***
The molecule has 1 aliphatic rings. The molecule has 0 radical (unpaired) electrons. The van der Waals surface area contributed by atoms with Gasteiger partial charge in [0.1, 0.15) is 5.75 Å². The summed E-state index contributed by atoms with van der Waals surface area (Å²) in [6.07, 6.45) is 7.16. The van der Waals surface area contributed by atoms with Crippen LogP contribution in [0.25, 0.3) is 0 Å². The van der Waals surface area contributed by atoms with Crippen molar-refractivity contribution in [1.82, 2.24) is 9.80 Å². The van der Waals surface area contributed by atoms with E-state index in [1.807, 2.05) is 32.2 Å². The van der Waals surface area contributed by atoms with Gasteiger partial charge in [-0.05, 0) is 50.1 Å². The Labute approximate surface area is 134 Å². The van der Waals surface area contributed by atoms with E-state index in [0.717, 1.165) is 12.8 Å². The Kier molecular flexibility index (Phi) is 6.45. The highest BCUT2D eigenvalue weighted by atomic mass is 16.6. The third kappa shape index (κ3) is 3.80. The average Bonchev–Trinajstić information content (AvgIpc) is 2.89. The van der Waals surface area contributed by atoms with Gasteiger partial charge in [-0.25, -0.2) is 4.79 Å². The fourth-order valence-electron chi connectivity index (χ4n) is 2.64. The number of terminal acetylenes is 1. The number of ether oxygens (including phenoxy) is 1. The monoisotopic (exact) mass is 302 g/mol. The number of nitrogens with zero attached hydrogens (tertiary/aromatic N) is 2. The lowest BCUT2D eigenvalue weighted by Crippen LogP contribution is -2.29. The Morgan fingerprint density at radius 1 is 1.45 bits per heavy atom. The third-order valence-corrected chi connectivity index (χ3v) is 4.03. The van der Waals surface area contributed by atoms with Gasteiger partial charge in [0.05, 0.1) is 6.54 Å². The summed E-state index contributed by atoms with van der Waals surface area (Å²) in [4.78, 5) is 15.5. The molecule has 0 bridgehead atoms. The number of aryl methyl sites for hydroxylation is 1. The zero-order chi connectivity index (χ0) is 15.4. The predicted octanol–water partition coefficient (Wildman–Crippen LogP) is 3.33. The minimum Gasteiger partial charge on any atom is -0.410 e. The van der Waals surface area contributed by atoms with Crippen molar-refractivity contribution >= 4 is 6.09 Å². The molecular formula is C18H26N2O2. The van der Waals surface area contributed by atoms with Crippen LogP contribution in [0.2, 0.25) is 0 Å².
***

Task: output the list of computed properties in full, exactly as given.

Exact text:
The molecule has 1 aliphatic rings. The molecule has 0 radical (unpaired) electrons. The van der Waals surface area contributed by atoms with Gasteiger partial charge in [0.1, 0.15) is 5.75 Å². The summed E-state index contributed by atoms with van der Waals surface area (Å²) in [6.07, 6.45) is 7.16. The van der Waals surface area contributed by atoms with Crippen LogP contribution in [0.25, 0.3) is 0 Å². The van der Waals surface area contributed by atoms with Crippen molar-refractivity contribution in [1.82, 2.24) is 9.80 Å². The van der Waals surface area contributed by atoms with E-state index in [1.807, 2.05) is 32.2 Å². The van der Waals surface area contributed by atoms with Gasteiger partial charge in [-0.05, 0) is 50.1 Å². The Labute approximate surface area is 134 Å². The van der Waals surface area contributed by atoms with E-state index in [0.717, 1.165) is 12.8 Å². The Kier molecular flexibility index (Phi) is 6.45. The highest BCUT2D eigenvalue weighted by atomic mass is 16.6. The third kappa shape index (κ3) is 3.80. The average Bonchev–Trinajstić information content (AvgIpc) is 2.89. The van der Waals surface area contributed by atoms with Gasteiger partial charge in [-0.25, -0.2) is 4.79 Å². The fourth-order valence-electron chi connectivity index (χ4n) is 2.64. The number of terminal acetylenes is 1. The number of ether oxygens (including phenoxy) is 1. The monoisotopic (exact) mass is 302 g/mol. The number of nitrogens with zero attached hydrogens (tertiary/aromatic N) is 2. The lowest BCUT2D eigenvalue weighted by Crippen LogP contribution is -2.29. The Morgan fingerprint density at radius 1 is 1.45 bits per heavy atom. The third-order valence-corrected chi connectivity index (χ3v) is 4.03. The van der Waals surface area contributed by atoms with Gasteiger partial charge in [0.05, 0.1) is 6.54 Å². The summed E-state index contributed by atoms with van der Waals surface area (Å²) in [4.78, 5) is 15.5. The molecule has 0 bridgehead atoms. The number of aryl methyl sites for hydroxylation is 1. The zero-order chi connectivity index (χ0) is 15.4. The predicted octanol–water partition coefficient (Wildman–Crippen LogP) is 3.33. The minimum Gasteiger partial charge on any atom is -0.410 e. The van der Waals surface area contributed by atoms with Crippen molar-refractivity contribution >= 4 is 6.09 Å². The molecular formula is C18H26N2O2. The van der Waals surface area contributed by atoms with Crippen LogP contribution in [0.2, 0.25) is 0 Å².